Politico, the online news outlet, observed, “If GML succeeds, it will provide a lasting model for other parties seeking compensation from the Russian Federation.” In other words, one of the aims of the GML lawsuit is to create a precedent whereby the Russian government is fundamentally unable to defend its property interests overseas.
Inasmuch as the Putin regime sustains itself by doling out access to the wealth generated by state-controlled enterprises to oligarchs and Kremlin bureaucrats, the targeting of the overseas assets of these corporations puts further pressure on its base of support inside Russia.
Khodorkovsky, who is now living in Switzerland after being released from jail by Putin in 2013 in an attempt to curry favor with the West, wrote on his Twitter page on Thursday, “I am pleased by the seizure of the property of our bureaucrats in Belgium. I hope that the proceeds will go towards projects useful for Russian society.” Khodorkovsky is closely allied to forces in Europe, the United States, and Russia itself seeking regime change in Moscow. His vision of what is “useful for Russian society” consists of transforming the country into a semi-colony of the US, redividing its economic spoils to the benefit of those who have been cut out by the Putin regime, gaining access to the halls of power for right-wing opponents of the government., and imposing brutal austerity on the working class.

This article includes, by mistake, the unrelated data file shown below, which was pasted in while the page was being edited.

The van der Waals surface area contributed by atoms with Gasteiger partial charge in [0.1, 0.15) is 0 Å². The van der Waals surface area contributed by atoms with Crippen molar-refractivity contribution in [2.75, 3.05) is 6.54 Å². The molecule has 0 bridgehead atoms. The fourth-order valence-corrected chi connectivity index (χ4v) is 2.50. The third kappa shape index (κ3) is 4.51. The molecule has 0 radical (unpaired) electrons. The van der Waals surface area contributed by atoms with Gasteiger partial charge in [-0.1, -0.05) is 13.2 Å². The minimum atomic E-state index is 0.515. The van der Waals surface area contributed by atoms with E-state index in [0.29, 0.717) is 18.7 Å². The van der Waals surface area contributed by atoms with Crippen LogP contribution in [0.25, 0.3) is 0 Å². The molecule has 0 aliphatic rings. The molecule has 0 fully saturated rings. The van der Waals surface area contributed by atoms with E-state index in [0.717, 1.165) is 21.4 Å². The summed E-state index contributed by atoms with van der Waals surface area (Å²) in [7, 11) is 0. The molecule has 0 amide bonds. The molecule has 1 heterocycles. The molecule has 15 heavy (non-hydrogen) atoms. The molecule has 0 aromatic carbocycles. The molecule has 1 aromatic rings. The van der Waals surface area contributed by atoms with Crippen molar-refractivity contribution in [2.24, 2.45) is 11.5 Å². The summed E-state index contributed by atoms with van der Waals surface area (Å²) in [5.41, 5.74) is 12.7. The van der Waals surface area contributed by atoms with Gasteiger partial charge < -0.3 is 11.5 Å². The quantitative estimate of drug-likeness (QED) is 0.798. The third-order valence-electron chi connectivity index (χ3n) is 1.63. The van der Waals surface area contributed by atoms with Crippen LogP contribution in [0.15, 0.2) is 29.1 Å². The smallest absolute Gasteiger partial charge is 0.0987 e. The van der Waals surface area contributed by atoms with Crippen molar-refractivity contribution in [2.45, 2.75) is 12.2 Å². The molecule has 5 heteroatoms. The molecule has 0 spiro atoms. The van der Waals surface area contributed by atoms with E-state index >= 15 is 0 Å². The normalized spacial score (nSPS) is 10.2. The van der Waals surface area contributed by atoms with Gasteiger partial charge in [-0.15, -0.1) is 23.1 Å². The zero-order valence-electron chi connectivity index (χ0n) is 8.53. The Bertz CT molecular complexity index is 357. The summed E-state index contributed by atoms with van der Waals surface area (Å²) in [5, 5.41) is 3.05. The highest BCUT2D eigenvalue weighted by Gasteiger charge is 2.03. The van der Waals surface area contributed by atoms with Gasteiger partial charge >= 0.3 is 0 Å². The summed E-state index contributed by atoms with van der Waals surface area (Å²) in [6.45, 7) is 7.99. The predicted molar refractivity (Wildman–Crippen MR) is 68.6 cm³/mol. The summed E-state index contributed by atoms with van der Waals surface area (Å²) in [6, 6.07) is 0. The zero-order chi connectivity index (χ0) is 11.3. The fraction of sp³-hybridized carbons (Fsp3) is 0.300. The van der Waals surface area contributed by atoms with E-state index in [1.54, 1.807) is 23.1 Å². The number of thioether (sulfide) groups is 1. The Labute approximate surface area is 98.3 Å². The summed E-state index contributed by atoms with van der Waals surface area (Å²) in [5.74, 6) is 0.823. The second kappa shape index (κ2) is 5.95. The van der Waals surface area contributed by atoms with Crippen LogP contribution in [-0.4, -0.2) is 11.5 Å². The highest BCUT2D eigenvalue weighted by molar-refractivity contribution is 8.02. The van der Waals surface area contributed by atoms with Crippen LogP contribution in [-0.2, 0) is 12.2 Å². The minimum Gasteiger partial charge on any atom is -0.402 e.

Since the US-backed, far-right putsch in Ukraine last year, the US and NATO have been waging an intense campaign to undermine the Russian economy. In addition to sanctions that have caused the population’s living standards to decline significantly, Russia’s currency has been under attack by speculators, driving up the cost of imports critical to consumer demand and industrial production. The falling price of oil has left the state’s budget in tatters. Despite government claims that the economic situation has stabilized, Russia is moving towards a renewed recession.
The Russian government’s initial response to the attack on its overseas assets has been relatively muted. The Ministry of Foreign Affairs declared the property seizures to be a violation of international norms and laws guaranteeing diplomatic immunity. Speaking to journalists Friday, Foreign Minister Sergei Lavrov said that the Russian companies impacted “intend to file claims with a Russian court seeking for similar actions to be take in the Russian Federation.”